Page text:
By Aryenish Birdie | October 27, 2017

As a woman who recently went public about my own experiences surviving child sexual abuse (by a neighbor), I can’t help but follow every bit of the national dialogue unfolding around Harvey Weinstein and other abusers. Almost every day I think:

Finally, women are telling their stories and being trusted.

Finally, our stories are part of the national conversation.

And while it’s unfortunate that it took beautiful, “trusted,” mostly white Hollywood actresses to get this conversation going in a way that “ordinary” people had been pushing for decades (or longer?), at least it’s finally happening and it’s having ramifications across industries, politics, social movements, and more. This is huge. It’s happening.

But one thing I keep noticing is that these stories are coming largely from white women. The narrative is primarily positioned as one that “women” or specifically “white women” experience.

Why is it that we’re not hearing more from women of color who actually experience sexual abuse and harassment at higher rates than white women?

In the excellent book Aphro-ism, Syl Ko titled a chapter “By ‘human,’ everybody just means ‘white.’” She put words to what I’ve noticed for years. Throughout society the default in the media, in advertising, in the way we talk, etc. is always “white.” I would expand this concept to “women” and even “feminism.” There’s a reason “white feminism” is a phrase we hear, often with criticism (see: 5 Ways White Feminists Can Address Our Own Racism).

I don’t mean to outline this to be critical. I truly believe that our liberations are all bound up with each other’s and that no one is free while others are oppressed. Aph Ko writes in The Feminist Case for Veganism, “One of the ways that patriarchy keeps its power is by convincing us that another group’s oppression has absolutely nothing to do with our own.”

So here’s really what I want to say: to all the people––the white people, especially the white women who feel validated sharing their stories through the #metoo campaign; to all the people who feel they can come forward, who know the suffering they’ve been living with as a survivor might actually pay off in this moment of reckoning; I say trust people of color when we say we experience racism every single day. Trust us when we say we hurt. Trust us when we say we are not surprised that Trump won the election because we live in a racist society.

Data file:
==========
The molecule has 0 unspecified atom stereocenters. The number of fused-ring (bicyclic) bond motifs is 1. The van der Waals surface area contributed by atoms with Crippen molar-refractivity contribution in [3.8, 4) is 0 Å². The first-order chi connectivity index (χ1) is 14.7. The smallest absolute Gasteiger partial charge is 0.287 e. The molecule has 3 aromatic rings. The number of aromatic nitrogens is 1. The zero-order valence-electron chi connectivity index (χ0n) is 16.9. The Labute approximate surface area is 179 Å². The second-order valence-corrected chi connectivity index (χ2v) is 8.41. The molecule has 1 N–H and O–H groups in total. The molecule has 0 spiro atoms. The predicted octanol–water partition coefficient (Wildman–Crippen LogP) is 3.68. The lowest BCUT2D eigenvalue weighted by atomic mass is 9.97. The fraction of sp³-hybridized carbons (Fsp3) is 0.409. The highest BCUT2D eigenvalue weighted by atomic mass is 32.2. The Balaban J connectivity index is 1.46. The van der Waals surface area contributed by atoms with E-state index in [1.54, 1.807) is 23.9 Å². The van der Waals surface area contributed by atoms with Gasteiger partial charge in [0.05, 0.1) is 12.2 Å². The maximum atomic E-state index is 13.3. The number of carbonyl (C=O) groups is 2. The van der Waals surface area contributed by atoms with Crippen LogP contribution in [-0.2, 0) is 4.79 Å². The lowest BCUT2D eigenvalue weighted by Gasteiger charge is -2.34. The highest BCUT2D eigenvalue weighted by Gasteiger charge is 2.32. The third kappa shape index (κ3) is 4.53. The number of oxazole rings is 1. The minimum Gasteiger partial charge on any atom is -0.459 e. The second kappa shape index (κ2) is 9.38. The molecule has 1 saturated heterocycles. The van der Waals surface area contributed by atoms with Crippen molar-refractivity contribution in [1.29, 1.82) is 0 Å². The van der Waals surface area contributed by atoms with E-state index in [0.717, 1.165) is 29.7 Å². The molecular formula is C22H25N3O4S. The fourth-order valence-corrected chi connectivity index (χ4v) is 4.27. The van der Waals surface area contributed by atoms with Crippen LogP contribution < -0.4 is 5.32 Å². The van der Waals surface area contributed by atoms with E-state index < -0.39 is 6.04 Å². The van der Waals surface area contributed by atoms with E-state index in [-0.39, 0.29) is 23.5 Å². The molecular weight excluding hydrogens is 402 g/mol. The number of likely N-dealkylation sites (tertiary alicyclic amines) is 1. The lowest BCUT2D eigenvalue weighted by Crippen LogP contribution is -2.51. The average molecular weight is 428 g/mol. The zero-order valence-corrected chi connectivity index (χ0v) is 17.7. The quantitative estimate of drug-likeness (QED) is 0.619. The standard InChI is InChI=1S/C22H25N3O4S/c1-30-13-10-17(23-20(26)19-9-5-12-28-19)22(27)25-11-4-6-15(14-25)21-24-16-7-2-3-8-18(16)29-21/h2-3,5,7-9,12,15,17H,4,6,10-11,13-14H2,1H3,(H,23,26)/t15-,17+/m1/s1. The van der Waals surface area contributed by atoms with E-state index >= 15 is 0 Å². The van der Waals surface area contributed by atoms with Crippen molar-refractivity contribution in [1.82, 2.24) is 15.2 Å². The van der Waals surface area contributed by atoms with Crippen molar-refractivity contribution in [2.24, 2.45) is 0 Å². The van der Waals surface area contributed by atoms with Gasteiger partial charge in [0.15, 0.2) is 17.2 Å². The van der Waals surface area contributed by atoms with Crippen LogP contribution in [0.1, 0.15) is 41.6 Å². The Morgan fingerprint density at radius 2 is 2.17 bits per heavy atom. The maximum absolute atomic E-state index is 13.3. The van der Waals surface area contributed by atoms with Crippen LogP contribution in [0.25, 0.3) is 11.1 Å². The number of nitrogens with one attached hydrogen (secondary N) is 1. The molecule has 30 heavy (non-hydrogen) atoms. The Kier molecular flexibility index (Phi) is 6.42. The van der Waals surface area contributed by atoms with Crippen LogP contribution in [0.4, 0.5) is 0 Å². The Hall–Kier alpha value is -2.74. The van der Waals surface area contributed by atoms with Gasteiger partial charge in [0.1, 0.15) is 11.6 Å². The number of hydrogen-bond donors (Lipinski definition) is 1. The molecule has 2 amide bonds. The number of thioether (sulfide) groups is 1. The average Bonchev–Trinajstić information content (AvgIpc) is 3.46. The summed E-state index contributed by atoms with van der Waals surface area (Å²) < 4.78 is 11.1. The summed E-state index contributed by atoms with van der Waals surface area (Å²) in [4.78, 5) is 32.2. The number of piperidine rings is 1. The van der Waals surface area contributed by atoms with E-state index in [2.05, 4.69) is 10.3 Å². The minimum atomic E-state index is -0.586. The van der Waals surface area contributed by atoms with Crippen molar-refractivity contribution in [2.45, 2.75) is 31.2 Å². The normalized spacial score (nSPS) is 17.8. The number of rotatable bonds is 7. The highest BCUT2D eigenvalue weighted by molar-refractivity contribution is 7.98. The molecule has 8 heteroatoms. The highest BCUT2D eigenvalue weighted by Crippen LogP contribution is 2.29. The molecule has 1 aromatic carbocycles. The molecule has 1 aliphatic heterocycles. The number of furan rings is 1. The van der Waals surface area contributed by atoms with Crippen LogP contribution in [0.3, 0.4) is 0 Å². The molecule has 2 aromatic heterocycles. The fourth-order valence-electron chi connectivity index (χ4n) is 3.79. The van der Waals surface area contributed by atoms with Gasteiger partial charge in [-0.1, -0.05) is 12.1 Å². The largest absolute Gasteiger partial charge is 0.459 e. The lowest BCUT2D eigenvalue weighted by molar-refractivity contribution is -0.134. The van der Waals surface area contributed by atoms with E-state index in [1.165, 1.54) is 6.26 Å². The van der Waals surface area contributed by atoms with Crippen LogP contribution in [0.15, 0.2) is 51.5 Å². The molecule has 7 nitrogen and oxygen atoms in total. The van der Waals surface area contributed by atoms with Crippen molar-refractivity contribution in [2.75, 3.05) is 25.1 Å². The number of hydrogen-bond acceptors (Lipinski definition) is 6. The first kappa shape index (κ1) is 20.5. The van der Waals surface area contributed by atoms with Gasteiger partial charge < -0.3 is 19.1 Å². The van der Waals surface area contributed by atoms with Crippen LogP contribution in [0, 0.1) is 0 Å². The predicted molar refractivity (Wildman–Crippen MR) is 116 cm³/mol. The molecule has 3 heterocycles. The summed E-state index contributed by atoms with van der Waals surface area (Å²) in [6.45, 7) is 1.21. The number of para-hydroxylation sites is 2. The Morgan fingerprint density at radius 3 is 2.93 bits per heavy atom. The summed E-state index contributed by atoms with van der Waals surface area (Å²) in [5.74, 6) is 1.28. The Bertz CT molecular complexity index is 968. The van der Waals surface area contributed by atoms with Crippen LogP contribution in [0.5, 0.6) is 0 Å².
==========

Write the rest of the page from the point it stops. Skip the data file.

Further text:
A white feminist (a friend) recently told me that Encompass was a “nice to have, not a need to have” organization. That hurt me to my core. Why is it so much easier for our society to believe white women who say that patriarchy exists than it is to believe people of color who say racism exists?

As humans, as humans with power (be it as a man, cisgendered or able-bodied person, coming from class privilege, or as a human) we need to trust oppressed groups when they say they experience oppression.

Oppressed groups do not claim to be disadvantaged for fun or attention, just like women who come out about being survivors of sexual harassment or abuse. The oppressed know they can face serious consequences when they call out the powerful, from being told it’s all their fault, to additional harassment, to loss of social status, relationships, employment, and more.

It takes tremendous bravery to stand up and say #metoo. It takes tremendous courage to say “that’s racist” or to call out homophobia or transphobia, and more.

Trust us when we say we’re hurting and that we want a better world, and that we need you to be a part of creating it with us. Trust us.